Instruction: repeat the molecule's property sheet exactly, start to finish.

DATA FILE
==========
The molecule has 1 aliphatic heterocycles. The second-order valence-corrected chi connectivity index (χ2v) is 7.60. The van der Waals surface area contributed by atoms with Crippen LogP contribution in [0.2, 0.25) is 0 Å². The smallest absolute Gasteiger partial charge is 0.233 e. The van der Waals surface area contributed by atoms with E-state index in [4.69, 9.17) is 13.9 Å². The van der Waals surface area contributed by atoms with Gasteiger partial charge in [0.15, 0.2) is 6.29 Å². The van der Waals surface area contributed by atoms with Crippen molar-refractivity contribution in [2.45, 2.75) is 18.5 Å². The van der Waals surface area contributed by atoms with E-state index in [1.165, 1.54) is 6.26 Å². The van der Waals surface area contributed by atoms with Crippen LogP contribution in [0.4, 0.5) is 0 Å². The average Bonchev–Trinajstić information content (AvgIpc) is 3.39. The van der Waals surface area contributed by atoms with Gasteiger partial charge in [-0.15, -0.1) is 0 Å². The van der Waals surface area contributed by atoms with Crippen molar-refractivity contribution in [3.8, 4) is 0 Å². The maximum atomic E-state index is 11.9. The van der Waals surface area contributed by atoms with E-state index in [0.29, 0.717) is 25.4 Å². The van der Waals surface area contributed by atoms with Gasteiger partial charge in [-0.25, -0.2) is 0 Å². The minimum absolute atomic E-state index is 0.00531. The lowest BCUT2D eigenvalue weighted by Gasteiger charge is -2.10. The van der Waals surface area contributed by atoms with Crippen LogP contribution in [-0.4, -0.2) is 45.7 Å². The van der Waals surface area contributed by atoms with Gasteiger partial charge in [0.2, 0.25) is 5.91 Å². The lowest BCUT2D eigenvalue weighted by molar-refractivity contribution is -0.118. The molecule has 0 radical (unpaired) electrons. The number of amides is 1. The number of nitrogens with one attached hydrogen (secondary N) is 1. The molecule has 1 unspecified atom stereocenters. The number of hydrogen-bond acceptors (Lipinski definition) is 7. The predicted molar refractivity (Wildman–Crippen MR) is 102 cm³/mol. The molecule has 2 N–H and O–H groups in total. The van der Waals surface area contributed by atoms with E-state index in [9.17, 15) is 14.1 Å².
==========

The molecule has 1 aliphatic heterocycles. The second-order valence-corrected chi connectivity index (χ2v) is 7.60. The van der Waals surface area contributed by atoms with Crippen LogP contribution in [0.2, 0.25) is 0 Å². The smallest absolute Gasteiger partial charge is 0.233 e. The van der Waals surface area contributed by atoms with E-state index in [4.69, 9.17) is 13.9 Å². The van der Waals surface area contributed by atoms with Gasteiger partial charge in [0.15, 0.2) is 6.29 Å². The van der Waals surface area contributed by atoms with Crippen molar-refractivity contribution in [2.45, 2.75) is 18.5 Å². The van der Waals surface area contributed by atoms with E-state index in [1.165, 1.54) is 6.26 Å². The van der Waals surface area contributed by atoms with Crippen LogP contribution in [0.4, 0.5) is 0 Å². The average Bonchev–Trinajstić information content (AvgIpc) is 3.39. The van der Waals surface area contributed by atoms with Gasteiger partial charge in [-0.15, -0.1) is 0 Å². The van der Waals surface area contributed by atoms with Crippen molar-refractivity contribution in [3.8, 4) is 0 Å². The maximum atomic E-state index is 11.9. The van der Waals surface area contributed by atoms with E-state index in [0.29, 0.717) is 25.4 Å². The van der Waals surface area contributed by atoms with Gasteiger partial charge in [-0.25, -0.2) is 0 Å². The minimum absolute atomic E-state index is 0.00531. The lowest BCUT2D eigenvalue weighted by Gasteiger charge is -2.10. The van der Waals surface area contributed by atoms with Crippen LogP contribution in [-0.4, -0.2) is 45.7 Å². The van der Waals surface area contributed by atoms with Gasteiger partial charge in [0.2, 0.25) is 5.91 Å². The lowest BCUT2D eigenvalue weighted by molar-refractivity contribution is -0.118. The molecule has 0 radical (unpaired) electrons. The number of amides is 1. The number of nitrogens with one attached hydrogen (secondary N) is 1. The molecule has 1 unspecified atom stereocenters. The number of hydrogen-bond acceptors (Lipinski definition) is 7. The predicted molar refractivity (Wildman–Crippen MR) is 102 cm³/mol. The molecule has 2 N–H and O–H groups in total. The van der Waals surface area contributed by atoms with E-state index in [9.17, 15) is 14.1 Å².